RFC 1280 IAB Standards March 1992 | +<----------------------------------------------+ | ^ V 0 | 4 +-----------+ +===========+ | enter |-->----------------+-------------->|experiment | +-----------+ | +=====+=====+ | | V 1 | +-----------+ V | proposed |-------------->+ +--->+-----+-----+ | | | | | V 2 | +<---+-----+-----+ V | draft std |-------------->+ +--->+-----+-----+ | | | | | V 3 | +<---+=====+=====+ V | standard |-------------->+ +=====+=====+ | | V 5 +=====+=====+ | historic | +===========+ The transition from proposed standard (1) to draft standard (2) can only be by action of the IAB on the recommendation of the IESG and only after the protocol has been proposed standard (1) for at least six months. The transition from draft standard (2) to standard (3) can only be by action of the IAB on the recommendation of the IESG and only after the protocol has been draft standard (2) for at least four months. Occasionally, the decision may be that the protocol is not ready for standardization and will be assigned to the experimental state (4). This is off the standards track, and the protocol may be resubmitted to enter the standards track after further work. There are other paths into the experimental and historic states that do not involve IAB action. Sometimes one protocol is replaced by another and thus becomes historic, or it may happen that a protocol on the standards track is in a sense overtaken by another protocol (or other events) and becomes historic (state 5). Internet Activities Board [Page 13]
RFC 1280 IAB Standards March 1992 6. The Protocols Subsection 6.1 lists recent RFCs and other changes. Subsections 6.2 - 6.9 list the standards in groups by protocol state. 6.1. Recent Changes 6.1.1. New RFCs: 1311 - Introduction to the STD Notes This is an information document and does not specify any level of standard. 1310 - The Internet Standards Process This is an information document and does not specify any level of standard. 1309 - Technical Overview of Directory Services Using the X.500 Protocol This is an information document and does not specify any level of standard. 1308 - Executive Introduction to Directory Services Using the X.500 Protocol This is an information document and does not specify any level of standard. 1307 - Dynamically Switched Link Control Protocol An Experimental Protocol. 1306 - Experiences Supporting By-Request Circuit-Switched T3 Networks This is an information document and does not specify any level of standard. 1304 - Definitions of Managed Objects for the SIP Interface Type A Proposed Standard protocol. 1303 - A Convention for Describing SNMP-based Agents This is an information document and does not specify any Internet Activities Board [Page 14]
RFC 1280 IAB Standards March 1992 level of standard. 1302 - Building a Network Information Services Infrastructure This is an information document and does not specify any level of standard. 1301 - Multicast Transport Protocol This is an information document and does not specify any level of standard. 1300 - Remembrances of Things Past This is an information document and does not specify any level of standard. 1298 - SNMP over IPX This is an information document and does not specify any level of standard. 1297 - NOC Internal Integrated Trouble Ticket System Functional Specification Wishlist ("NOC TT REQUIREMENTS") This is an information document and does not specify any level of standard. 1296 - Internet Growth (1981-1991) This is an information document and does not specify any level of standard. 1295 - User Bill of Rights for entries and listings in the Public Directory This is an information document and does not specify any level of standard. 1294 - Multiprotocol Interconnect over Frame Relay A Proposed Standard protocol. 1293 - Inverse Address Resolution Protocol A Proposed Standard protocol. Internet Activities Board [Page 15]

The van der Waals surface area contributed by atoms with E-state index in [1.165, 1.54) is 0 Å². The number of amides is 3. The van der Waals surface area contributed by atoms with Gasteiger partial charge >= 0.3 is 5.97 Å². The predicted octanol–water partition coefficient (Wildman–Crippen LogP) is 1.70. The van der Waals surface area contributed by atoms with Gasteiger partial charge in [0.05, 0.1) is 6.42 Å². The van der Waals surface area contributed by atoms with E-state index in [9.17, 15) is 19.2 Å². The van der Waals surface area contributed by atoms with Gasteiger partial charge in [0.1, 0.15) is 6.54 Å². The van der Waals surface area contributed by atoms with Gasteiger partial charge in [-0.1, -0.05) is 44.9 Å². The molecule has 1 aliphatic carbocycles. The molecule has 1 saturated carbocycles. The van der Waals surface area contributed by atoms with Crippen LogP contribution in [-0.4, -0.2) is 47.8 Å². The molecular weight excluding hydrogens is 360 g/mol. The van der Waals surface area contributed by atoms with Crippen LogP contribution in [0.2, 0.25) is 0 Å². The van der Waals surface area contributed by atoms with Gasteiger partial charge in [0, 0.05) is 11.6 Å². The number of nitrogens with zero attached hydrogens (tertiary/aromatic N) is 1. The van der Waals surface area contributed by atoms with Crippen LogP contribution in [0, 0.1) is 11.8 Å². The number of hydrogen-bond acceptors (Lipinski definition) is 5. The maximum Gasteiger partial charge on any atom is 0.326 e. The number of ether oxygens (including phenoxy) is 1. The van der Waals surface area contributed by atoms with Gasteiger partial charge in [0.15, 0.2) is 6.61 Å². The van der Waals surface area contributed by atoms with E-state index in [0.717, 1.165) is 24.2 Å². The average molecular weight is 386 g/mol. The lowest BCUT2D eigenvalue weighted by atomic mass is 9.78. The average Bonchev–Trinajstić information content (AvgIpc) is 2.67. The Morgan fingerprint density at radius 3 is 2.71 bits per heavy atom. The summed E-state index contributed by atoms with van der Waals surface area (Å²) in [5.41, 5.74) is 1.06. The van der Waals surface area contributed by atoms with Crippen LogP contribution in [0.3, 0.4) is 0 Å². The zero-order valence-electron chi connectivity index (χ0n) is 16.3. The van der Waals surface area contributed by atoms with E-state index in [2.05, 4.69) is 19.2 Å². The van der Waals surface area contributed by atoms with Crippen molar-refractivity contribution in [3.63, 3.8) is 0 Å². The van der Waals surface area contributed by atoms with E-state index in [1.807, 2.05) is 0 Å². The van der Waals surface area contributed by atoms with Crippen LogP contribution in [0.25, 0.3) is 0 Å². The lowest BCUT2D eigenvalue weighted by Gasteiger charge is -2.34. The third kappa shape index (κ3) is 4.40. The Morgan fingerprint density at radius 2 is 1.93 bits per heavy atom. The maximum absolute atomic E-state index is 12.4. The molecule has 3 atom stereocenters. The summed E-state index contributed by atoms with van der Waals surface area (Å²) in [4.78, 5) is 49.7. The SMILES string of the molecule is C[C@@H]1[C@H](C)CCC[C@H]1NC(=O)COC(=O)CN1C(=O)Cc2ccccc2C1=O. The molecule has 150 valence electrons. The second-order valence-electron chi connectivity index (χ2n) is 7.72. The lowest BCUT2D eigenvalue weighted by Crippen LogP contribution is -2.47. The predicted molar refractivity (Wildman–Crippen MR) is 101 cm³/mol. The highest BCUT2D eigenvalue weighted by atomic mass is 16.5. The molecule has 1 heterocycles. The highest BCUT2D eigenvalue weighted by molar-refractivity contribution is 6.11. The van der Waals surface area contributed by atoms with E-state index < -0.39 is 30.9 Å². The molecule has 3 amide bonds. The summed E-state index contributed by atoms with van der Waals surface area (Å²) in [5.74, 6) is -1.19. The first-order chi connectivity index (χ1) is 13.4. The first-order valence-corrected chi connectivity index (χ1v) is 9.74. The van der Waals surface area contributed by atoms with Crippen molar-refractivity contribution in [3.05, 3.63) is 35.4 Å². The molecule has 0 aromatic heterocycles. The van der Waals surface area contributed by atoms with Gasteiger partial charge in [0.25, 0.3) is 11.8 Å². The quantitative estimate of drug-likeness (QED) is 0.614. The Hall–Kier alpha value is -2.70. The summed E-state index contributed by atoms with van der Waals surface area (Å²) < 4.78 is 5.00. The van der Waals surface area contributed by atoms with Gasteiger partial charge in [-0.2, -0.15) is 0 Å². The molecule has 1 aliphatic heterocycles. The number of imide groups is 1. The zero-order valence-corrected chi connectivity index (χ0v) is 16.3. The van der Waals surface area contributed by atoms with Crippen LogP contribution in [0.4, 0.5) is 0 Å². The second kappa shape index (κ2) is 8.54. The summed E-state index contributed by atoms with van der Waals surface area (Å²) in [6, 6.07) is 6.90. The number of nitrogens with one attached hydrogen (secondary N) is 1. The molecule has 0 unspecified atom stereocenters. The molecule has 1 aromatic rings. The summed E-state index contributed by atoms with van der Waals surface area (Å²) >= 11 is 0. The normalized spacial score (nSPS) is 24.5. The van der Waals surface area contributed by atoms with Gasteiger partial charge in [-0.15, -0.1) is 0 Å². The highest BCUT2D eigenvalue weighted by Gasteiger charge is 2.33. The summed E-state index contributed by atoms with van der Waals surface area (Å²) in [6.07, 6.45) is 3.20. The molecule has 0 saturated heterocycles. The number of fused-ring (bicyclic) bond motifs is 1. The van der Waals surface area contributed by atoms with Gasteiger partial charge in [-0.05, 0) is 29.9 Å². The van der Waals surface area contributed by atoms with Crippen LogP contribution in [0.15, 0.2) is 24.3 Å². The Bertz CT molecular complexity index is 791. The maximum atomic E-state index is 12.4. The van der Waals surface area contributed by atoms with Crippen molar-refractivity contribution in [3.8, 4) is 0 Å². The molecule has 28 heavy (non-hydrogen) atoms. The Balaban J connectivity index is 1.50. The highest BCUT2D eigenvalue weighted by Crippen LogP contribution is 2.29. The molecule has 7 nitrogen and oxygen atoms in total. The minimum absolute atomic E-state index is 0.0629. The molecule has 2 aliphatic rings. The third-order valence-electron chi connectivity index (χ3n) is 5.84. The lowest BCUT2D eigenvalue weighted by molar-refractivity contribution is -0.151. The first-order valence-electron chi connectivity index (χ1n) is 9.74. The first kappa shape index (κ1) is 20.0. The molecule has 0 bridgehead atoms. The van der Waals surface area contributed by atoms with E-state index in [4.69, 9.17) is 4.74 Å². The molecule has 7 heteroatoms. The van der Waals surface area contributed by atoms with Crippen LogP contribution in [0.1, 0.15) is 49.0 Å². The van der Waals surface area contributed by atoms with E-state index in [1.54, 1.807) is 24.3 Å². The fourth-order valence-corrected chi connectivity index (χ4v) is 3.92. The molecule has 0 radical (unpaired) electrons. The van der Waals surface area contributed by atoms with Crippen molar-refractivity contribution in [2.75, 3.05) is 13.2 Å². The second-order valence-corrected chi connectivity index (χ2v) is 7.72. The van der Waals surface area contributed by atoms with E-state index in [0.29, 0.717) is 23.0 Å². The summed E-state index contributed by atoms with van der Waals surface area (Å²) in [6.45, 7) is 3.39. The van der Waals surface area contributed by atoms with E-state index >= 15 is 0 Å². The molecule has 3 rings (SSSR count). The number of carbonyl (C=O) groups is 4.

RFC 1280 IAB Standards March 1992 1292 - A Catalog of Available X.500 Implementations This is an information document and does not specify any level of standard. 1291 - Mid-Level Networks - Potential Technical Services This is an information document and does not specify any level of standard. 1290 - There's Gold in them thar Networks! or Searching for Treasure in all the Wrong Places This is an information document and does not specify any level of standard. 1289 - DECnet Phase IV MIB Extensions A Proposed Standard protocol. 1288 - The Finger User Information Protocol A Draft Standard protocol. 1287 - Towards the Future Internet Architecture This is an information document and does not specify any level of standard. 1286 - Definitions of Managed Objects for Bridges A Proposed Standard protocol. 1285 - FDDI Management Information Base A Proposed Standard protocol. 1284 - Definitions of Managed Objects for the Ethernet-like Interface Types A Proposed Standard protocol. 1283 - SNMP over OSI An Experimental protocol. Internet Activities Board [Page 16]